TBP Directors

Dr Alecia Carter, Department of Anthropology, University College London

Dr Guy Cowlishaw, Institute of Zoology, Zoological Society of London

Dr Elise Huchard, Institut des Sciences de l’Evolution de Montpellier, France


Dr Julia Kunz, University of Montpellier

The causes and consequences of sexual coercion. While increasing evidence documents various forms of sexual coercion across animal societies, its underlying determinants and consequences remain little investigated in slow lived mammals. Using 18 years of long-term demographic, behavioural and genetic data from the Tsaobis Baboon Project, I aim to evaluate the reproductive consequences of sexual intimidation by males for both male and female chacma baboons.

Dr Vittoria Roatti, University College London

The social transmission of tool use. Tool use cultures, involving the social transmission and maintenance of tool-use behaviours by most members of a social group, are rare among non-human animals. However, some species that do not have a culture of tool use, such as baboons, can innovate tools. This could mean that cognitive and/or social constraints limit the social transmission of novel tool-use behaviours. I will perform experiments at the Tsaobis Baboon Project to determine if baboons can innovate and/or learn socially honey-dipping. Results on who uses the tools and who observes whom will provide insights on what constrains material culture in baboons and, ultimately, on the evolution of human technology.

PhD students

Tal Kleinhause, University of Montpellier

The evolution of hierarchical behaviour in social primates.  My research focuses on behavioral evolution, and specifically dominant personality in primates. As part of my work, I use long-term behavioral data to investigate individual differences in aggression, affiliation, and tolerance styles of wild Chacma baboons from the Tsaobis population in Namibia. I am very interested in the strategies that different individuals use in social and hierarchical situations, and how those might relate to either genetics, social learning, or personality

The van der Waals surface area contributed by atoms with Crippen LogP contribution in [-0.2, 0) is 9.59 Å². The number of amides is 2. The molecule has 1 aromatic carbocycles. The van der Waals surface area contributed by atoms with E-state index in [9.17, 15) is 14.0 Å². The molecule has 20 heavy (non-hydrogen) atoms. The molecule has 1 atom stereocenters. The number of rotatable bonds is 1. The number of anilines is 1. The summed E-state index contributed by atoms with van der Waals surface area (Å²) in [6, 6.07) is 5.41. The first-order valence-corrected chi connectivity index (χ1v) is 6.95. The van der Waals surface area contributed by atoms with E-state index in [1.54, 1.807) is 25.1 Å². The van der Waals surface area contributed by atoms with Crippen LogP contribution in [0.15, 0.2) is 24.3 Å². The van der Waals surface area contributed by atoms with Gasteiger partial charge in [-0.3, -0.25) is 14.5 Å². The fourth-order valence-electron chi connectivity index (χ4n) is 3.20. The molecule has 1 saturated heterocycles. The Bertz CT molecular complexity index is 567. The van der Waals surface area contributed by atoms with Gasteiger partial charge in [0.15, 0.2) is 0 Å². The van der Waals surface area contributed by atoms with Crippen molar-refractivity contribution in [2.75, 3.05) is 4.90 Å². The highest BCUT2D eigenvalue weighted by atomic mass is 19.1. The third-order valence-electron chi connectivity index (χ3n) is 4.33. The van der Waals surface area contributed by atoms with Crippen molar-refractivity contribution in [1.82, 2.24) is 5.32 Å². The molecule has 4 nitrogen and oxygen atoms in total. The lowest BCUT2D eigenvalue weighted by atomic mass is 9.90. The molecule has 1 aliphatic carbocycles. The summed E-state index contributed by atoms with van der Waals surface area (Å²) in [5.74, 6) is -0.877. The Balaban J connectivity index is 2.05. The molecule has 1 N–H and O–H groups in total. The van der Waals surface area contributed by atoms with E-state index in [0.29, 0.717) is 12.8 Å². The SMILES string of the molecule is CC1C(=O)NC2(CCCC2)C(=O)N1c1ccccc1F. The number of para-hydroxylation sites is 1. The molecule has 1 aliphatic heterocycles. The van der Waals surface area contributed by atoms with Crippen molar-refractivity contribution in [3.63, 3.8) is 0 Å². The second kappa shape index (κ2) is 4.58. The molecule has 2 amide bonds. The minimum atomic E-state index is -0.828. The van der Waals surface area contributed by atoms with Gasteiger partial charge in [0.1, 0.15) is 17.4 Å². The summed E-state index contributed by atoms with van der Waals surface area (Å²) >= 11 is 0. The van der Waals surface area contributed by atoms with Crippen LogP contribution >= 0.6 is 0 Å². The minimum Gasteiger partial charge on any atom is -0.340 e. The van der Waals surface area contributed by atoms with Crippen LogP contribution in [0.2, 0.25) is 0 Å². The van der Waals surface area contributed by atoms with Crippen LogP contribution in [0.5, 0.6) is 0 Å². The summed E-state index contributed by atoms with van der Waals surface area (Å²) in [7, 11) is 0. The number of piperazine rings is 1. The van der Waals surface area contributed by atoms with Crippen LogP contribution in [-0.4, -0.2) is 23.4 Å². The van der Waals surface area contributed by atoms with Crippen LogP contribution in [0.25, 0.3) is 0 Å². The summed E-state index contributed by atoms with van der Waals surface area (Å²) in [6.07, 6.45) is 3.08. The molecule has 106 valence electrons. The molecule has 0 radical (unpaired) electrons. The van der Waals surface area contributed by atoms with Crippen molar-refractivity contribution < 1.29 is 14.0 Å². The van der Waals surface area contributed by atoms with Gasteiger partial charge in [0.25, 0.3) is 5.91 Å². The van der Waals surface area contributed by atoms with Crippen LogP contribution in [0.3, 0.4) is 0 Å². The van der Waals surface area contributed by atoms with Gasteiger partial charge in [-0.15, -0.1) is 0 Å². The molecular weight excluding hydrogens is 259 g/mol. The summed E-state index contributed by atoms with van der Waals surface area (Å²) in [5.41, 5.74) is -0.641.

Elisa Fernandez-Fueyo, University College London & Royal Holloway University of London

What can baboons tell us about the evolution of language? Intentionality and flexibility have been claimed to be hallmarks of human language but are also found in great ape gestural communication, leading to the hypothesis that cognitive traits needed for human language evolved in the great ape lineage. However, there is preliminary evidence of intentionality and flexibility in monkey gestures and in other communication modalities. My project uses machine learning tools to investigate intentionality and flexibility in wild chacma baboon vocal and gestural communication at the Tsaobis Baboon Project.


Dr Alice Baniel, IRD & University of Montpellier
Dr Harry Marshall, Univ. Roehampton
Dr Andrea DiGiorgio, Princeton University